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E.Y.E. has a well-deserved reputation for being completely off the wall: but I think a large chunk of this is due to the way the game does such a bad job introducing itself. At the same time, the fact it plays so hard to get feeds into the profound sense of alienation it creates - a perversely brilliant distancing mechanic in the game. The myth of an largely impenetrable backstory comes from the fact that you're not told which order to read one of 6 terminals around the Archives, and the story itself veers wildly between era spanning historical archive, vignettes of a day in the life of a serial killer, and your own personal diaries - including events which have not yet happened? - both between terminals and paragraphs. So where to begin? I think the best way to penetrate this game is to consider at every point if you don't understand a mechanic, it is probably 10 times more badass than you could possibly conceive of.
What lifts the Binding of Isaac above horror movie cliche and 'significant' themes, is the thematic interaction between the protagonist and the items he finds in the game. Pickups are expressed in either terms of their relationship to Isaac (Sister Maggy, distant admiration) or as a singular object that Isaac must have encountered (the Bible, not a Bible), or both (Dead Cat (Guppy)). More importantly, in the context of playing as a child in a world defined by childish wants and fears, the relationship between an item and its game mechanic is exposed for what it is, an arbitrary rule defined by one child (the game designer) in relationship to another (the player), much as two children playing together negotiate the rules of a game. The random drops from game to game are the toys that happen to be the closest to the playing area, each map the way they are strewn about, procedural generation as a virtual sandbox. Playing the Binding of Isaac exposes the elemental nature of game play as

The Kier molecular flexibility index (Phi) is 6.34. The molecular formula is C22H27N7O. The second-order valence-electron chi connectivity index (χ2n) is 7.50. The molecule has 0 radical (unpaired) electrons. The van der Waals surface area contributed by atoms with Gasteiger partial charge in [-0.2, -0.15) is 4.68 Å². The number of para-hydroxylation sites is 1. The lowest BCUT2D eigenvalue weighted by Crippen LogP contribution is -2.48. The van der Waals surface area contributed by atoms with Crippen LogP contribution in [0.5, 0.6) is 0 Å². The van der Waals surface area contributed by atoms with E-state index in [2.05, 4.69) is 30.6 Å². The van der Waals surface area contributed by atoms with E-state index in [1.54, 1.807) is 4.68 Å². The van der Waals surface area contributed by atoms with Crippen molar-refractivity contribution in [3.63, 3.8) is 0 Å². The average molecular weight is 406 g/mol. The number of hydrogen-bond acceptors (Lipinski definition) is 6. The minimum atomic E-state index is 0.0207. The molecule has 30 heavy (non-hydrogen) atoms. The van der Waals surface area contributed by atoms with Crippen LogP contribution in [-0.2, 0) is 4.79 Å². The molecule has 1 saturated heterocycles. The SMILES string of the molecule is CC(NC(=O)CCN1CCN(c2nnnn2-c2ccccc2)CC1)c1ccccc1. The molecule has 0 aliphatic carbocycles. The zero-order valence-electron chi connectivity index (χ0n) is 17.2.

The reason I say Terraria is a beautiful game isn't because of the glorious pixel art; although the combination of pixel art, procedural generation, and smart use of lighting and particle systems are beautiful, but because many of the design decisions are just precisely right. For a game developed over 5 months by 4 people, it shows an incredible level of maturity.
The user interface is elegantly understated. My chief problem with Spelunky is the large number of controls needed to move through the environments: Terraria uses WASD movement but up and down are not used to start with, along with a 2 button mouse, space to jump and ESC; but this limited control set sensibly handles a huge number of interactions and permutations of objects, terrain and furnishings. (For pedants, yes there are other controls but those are strictly optional, and all just faster ways of selecting which items to use).